Vancouver’s Own Not-So-Quiet Revolution
Published February 1, 2010 by Henry Yu in the Vancouver Sun
On the eve of the Winter Olympics, there is a not-so-quiet revolution going on here in
Vancouver every bit as important as that which transformed Quebec a half a century ago,
even if the Anglophone journalists and commentators of this city and of our nation seem
oblivious to its consequences. Inexorably, the tenor of civic debate in this city is no
longer being carried out only in the colonial language of English. But rather than in
French, it is in a multiplicity of Asian languages—Mandarin, Cantonese, Punjabi,
Tagalog--that the voices of people long silenced are talking. What are they discussing?
Important issues that bespeak both the deep colonial past of “British” Columbia and the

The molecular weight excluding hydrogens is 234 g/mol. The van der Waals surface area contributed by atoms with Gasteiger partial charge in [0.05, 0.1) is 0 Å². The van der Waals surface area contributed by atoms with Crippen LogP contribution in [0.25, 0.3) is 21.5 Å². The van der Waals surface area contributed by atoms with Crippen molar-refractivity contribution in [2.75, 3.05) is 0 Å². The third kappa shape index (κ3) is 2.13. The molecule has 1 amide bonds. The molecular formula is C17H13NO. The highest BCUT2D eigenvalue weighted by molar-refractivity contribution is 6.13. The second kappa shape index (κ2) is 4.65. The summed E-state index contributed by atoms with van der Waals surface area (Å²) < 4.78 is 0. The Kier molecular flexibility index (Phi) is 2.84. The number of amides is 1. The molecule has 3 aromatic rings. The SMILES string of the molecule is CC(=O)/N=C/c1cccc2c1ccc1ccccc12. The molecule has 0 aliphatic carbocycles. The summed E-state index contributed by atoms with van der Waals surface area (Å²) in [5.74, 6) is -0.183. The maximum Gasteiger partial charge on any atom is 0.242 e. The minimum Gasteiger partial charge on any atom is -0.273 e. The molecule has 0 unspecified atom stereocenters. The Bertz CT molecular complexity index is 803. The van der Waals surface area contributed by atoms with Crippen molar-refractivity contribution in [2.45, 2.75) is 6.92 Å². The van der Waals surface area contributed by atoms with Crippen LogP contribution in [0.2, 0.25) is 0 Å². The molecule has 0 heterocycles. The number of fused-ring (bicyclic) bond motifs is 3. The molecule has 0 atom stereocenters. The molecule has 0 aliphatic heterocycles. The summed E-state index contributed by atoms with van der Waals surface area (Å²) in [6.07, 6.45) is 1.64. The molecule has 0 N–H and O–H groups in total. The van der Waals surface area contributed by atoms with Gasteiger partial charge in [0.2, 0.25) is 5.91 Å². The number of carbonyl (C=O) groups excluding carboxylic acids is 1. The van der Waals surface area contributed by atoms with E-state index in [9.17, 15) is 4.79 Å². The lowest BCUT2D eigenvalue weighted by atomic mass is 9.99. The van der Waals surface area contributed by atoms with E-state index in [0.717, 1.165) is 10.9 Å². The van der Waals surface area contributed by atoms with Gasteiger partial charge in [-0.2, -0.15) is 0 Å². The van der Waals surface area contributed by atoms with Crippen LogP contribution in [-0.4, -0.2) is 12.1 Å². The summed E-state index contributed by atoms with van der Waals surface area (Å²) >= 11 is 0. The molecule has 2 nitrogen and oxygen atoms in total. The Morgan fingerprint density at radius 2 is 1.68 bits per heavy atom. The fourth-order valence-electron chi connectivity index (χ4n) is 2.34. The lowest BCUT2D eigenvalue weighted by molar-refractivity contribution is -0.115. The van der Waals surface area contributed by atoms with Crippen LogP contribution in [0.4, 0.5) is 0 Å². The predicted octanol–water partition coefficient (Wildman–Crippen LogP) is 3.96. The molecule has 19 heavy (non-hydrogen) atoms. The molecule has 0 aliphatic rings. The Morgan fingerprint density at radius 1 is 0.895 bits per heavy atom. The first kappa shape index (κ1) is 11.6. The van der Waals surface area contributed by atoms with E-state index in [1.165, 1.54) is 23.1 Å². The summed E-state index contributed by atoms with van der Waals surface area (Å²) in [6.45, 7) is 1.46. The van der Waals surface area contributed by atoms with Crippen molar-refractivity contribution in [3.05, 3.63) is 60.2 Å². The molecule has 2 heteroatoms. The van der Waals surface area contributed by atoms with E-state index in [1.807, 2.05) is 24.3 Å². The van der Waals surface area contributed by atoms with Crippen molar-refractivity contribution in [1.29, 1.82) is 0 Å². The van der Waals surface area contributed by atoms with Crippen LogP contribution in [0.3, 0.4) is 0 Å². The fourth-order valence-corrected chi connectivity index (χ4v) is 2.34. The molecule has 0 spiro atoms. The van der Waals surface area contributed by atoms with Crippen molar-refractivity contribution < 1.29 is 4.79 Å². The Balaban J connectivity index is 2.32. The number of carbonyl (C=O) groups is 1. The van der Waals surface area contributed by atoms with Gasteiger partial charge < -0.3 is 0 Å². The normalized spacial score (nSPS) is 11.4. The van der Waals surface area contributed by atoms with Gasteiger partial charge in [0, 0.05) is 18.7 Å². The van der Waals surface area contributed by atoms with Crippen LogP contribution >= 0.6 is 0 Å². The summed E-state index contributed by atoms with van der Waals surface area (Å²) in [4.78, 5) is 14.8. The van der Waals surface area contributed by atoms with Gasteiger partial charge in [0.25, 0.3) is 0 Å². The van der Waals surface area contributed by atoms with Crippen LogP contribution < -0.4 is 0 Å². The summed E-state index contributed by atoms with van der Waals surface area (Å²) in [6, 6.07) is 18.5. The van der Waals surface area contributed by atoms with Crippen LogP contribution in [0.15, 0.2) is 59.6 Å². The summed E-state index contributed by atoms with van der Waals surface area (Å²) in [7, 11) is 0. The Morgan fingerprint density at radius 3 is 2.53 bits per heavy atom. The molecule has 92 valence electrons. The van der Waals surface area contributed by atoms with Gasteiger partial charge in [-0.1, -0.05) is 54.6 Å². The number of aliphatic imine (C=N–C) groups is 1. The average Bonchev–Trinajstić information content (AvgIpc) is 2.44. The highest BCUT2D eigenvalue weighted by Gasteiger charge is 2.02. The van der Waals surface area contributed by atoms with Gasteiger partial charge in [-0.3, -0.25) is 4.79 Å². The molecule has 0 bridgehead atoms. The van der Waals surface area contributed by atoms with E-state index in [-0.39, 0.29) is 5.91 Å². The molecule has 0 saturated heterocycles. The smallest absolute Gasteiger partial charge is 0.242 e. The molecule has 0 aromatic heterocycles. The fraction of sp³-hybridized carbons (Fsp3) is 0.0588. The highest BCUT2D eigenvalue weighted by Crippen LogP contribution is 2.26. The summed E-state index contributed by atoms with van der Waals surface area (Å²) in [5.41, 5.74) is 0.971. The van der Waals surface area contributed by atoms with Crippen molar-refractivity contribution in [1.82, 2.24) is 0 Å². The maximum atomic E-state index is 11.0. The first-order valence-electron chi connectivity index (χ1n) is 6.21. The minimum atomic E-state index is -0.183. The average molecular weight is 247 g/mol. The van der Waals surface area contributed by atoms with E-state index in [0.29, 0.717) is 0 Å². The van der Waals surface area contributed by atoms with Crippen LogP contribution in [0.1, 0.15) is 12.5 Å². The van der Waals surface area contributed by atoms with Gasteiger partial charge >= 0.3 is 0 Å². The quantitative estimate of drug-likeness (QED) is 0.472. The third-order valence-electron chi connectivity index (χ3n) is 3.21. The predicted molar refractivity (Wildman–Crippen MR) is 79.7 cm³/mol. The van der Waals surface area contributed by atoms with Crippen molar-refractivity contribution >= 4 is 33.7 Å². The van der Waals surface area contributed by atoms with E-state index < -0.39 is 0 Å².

need for a frank and open discussion about our collective future.
Our city will soon be over 50% “visible minority,” with the vast majority of these “nonwhites”
of Asian heritage. The very term “visible minority” has become an oddity,
raising questions about who is the “minority” in a city that has such strong historical and
demographic connections across the Pacific. When Captain John Meares arrived in 1788
to be greeted by Chief Maquinna of the Nuu-chah-nulth, there were Chinese aboard his
ship. Right from the earliest moments that migrants from around the world came to the
land of First Nations peoples in B.C, we have had both trans-Pacific Asian and trans-
Atlantic European migrants.
It struck me last weekend when I was shopping in Kitsilano what an aberration that
neighborhood is—one of the few areas in Vancouver that has not been transformed in the
last three decades by new migration from Asia—Kits for instance does not have a